Activity 1. Getting acquainted with the flash unit
- Vivitar 283 flash unit
- 4 AA batteries or SB-4 AC adapter for flash power
- PC cord
Some flash accessories that may be useful (but not essential) for the Guidebook activities are described in Appendix B.
These activities are written under the assumption that the Vivitar 283 (or 285) flash unit is being used. While many flash units would suffice, the 283 and its cousin, the 285, are particularly suited to these activities. If a different flash unit is used, details relating to the architecture of the 283 will not apply in what follows. However, the fundamental methods of taking high-speed photographs and the general considerations relating to the flash unit will still apply.
This guidebook will not go into detail about how electronic flash units work. We give below a general introductory reference and an engineering reference in that order.
Lester Lefkowitz, The Kodak Workshop Series: Electronic Flash, (Eastman Kodak, Rochester, 1986).
Harold E. Edgerton, Electronic Flash, Strobe (The MIT Press, Cambridge, MA, 1983).
The 283 flash unit with the SB-4 AC adapter and PC cord is shown to the right. Use of the AC adapter is recommended to conserve batteries. The 283 is a rugged flash unit, and handling it carefully will help it last a long time. One vulnerable part is the flash foot; it tends to break off easily. Another is the xenon flash tube. If the unit is dropped, a small crack in the tube would render the unit useless.
Note that the power switch doesn't function when using the adapter. The flash capacitor should begin to energize as soon as the adapter is plugged in. When the orange light on the back of the flash unit comes on (see to the left), the capacitor is almost completely charged. Wait several seconds to provide extra time for charging. Now point the flash at a nearby object and push on the orange light to discharge the flash.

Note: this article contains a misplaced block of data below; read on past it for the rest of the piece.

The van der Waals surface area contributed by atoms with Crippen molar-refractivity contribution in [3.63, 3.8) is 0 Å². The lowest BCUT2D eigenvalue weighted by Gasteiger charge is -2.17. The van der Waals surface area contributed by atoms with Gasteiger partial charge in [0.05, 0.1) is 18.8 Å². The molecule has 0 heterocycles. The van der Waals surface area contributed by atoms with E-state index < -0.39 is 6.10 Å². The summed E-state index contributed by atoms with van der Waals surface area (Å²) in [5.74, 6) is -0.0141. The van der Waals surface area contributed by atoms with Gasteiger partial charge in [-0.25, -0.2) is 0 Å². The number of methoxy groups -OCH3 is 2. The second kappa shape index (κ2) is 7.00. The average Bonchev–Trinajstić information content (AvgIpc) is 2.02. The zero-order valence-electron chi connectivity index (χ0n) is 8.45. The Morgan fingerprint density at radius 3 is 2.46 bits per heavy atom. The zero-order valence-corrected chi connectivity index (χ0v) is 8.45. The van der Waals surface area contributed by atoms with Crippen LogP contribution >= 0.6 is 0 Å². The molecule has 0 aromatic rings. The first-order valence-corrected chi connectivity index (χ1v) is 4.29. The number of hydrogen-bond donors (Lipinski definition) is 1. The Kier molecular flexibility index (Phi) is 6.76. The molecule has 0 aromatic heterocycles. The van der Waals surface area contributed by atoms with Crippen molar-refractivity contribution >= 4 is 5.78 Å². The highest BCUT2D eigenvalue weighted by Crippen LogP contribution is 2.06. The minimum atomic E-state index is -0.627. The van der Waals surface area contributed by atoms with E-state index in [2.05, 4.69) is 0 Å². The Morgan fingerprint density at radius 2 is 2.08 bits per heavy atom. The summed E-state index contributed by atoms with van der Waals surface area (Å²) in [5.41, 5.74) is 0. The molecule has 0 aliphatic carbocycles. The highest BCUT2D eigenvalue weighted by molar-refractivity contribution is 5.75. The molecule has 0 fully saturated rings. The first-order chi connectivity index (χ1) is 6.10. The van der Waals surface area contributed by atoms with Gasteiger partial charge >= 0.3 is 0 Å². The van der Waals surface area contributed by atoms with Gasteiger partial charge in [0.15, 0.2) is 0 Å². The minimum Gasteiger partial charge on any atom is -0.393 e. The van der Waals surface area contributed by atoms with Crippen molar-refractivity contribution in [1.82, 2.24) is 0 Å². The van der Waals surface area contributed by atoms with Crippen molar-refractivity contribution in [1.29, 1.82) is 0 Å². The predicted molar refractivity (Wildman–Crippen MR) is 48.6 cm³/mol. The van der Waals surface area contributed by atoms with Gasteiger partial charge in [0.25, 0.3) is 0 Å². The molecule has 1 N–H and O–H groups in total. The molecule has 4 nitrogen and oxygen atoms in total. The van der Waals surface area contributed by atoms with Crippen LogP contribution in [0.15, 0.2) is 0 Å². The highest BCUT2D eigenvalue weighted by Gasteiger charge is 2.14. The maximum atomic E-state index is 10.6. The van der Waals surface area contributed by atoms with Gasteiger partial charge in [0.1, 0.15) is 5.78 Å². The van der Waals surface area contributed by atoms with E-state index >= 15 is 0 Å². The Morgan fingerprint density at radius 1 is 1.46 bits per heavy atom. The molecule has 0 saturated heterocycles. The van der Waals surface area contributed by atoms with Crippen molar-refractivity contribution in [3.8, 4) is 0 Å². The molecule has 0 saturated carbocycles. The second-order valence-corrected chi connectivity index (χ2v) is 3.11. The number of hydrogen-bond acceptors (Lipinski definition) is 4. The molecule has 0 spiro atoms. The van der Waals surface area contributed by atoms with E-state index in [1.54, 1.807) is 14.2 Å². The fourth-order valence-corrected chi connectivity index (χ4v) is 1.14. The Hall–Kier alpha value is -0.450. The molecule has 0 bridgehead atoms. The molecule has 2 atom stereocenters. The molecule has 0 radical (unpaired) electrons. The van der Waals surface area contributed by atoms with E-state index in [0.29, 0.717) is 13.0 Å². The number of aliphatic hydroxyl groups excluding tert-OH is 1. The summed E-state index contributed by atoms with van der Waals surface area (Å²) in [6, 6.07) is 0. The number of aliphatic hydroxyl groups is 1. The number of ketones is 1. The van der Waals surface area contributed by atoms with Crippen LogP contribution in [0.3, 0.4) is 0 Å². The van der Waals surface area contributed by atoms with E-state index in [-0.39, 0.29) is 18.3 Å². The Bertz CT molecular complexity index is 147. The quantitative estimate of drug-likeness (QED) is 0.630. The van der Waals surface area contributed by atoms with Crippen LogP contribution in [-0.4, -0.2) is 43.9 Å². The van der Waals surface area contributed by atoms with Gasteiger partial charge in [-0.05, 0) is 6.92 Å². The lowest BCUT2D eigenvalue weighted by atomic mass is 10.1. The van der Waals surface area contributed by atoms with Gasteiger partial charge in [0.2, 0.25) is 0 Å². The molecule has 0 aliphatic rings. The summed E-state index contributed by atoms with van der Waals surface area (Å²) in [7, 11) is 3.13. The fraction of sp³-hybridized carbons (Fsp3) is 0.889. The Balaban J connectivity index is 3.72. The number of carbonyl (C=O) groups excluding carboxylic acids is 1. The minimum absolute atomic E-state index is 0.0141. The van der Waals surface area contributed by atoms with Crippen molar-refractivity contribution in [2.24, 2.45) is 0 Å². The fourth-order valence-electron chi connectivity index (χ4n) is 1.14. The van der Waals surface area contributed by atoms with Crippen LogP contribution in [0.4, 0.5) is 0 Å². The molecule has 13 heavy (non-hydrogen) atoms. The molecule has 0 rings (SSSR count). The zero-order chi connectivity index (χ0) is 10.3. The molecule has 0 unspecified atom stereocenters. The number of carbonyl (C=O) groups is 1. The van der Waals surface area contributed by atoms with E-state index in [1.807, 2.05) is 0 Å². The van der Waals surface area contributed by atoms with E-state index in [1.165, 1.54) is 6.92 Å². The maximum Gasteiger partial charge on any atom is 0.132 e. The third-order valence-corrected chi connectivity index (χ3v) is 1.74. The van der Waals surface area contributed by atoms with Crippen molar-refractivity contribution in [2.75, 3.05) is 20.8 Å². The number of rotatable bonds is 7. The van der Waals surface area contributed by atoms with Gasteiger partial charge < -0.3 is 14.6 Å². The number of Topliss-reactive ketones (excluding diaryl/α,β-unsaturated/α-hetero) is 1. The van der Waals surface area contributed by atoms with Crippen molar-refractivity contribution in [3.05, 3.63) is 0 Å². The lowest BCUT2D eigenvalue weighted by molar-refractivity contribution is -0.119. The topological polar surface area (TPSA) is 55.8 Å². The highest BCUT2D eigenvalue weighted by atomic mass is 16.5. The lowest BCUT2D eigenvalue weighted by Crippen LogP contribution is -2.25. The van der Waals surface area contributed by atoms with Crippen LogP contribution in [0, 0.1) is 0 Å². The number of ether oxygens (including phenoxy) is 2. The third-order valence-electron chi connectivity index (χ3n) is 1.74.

There are other ways to discharge the flash. Plug the PC cord into the side of the unit. Be sure that the cord clicks securely into place. The main source of problems in using flash units is the cord. Use something metallic, such as a key or paper clip, to short across the terminals at the end of the cord. Avoid touching the metal when doing this, because you could get a sting from the voltage across the terminals. Also try shorting across the terminals on the flash foot. One terminal is on the bottom and the other on the side of the foot.
By shorting across the terminals, you are completing a trigger circuit within the flash unit that initiates the discharge of the main flash capacitor through the flash tube. Once started, the discharge proceeds to completion unless quenched by a means that will be discussed in the next activity. The voltage across the flash terminals is an important consideration when connecting the flash unit to external trigger circuits. For 283s made before 1984, the voltage is 200-300 V. This is typical of older flash units. Newer models are designed with low-voltage trigger circuits. For the newer 283s, this is less than 10 V.
Whenever you finish using the flash unit, it is a good idea to discharge the flash capacitor completely after the unit is turned off. To do this, first rotate the dial on the sensor module (labeled auto-thyristor) to M (for manual). Then discharge the unit.
In preparation for the next activity, it may be useful to see what's inside the flash unit. The diagram to the right shows a disassembled Vivitar 283. The main capacitor stores electrical energy for the flash discharge. The capacitor can remain charged even when the flash unit is open as in the diagram. Touching the capacitor contacts in this condition can be very dangerous. Therefore, opening up a flash unit should be left to someone who knows how to do so safely.
The power conversion circuit converts the input voltage from batteries or the SB-4 to that needed by the flash circuitry. The trigger input detects when the flash terminals have been closed and initiates the flash discharge. The input signal can come either from a PC cord or from the terminals on the flash foot.
The trigger circuit steps up the voltage across the flash tube and sends a trigger pulse to the tube to start the breakdown of the xenon gas in the flash tube.
Note the leads from the photosensor, which is attached to the front housing of the flash unit. These leads go to a circuit which measures the intensity of light reflected from the subject and quenches the flash discharge when the right amount of light has been received for exposure of the subject. This function of this circuit, called the auto-exposure circuit, will be examined in the next activity.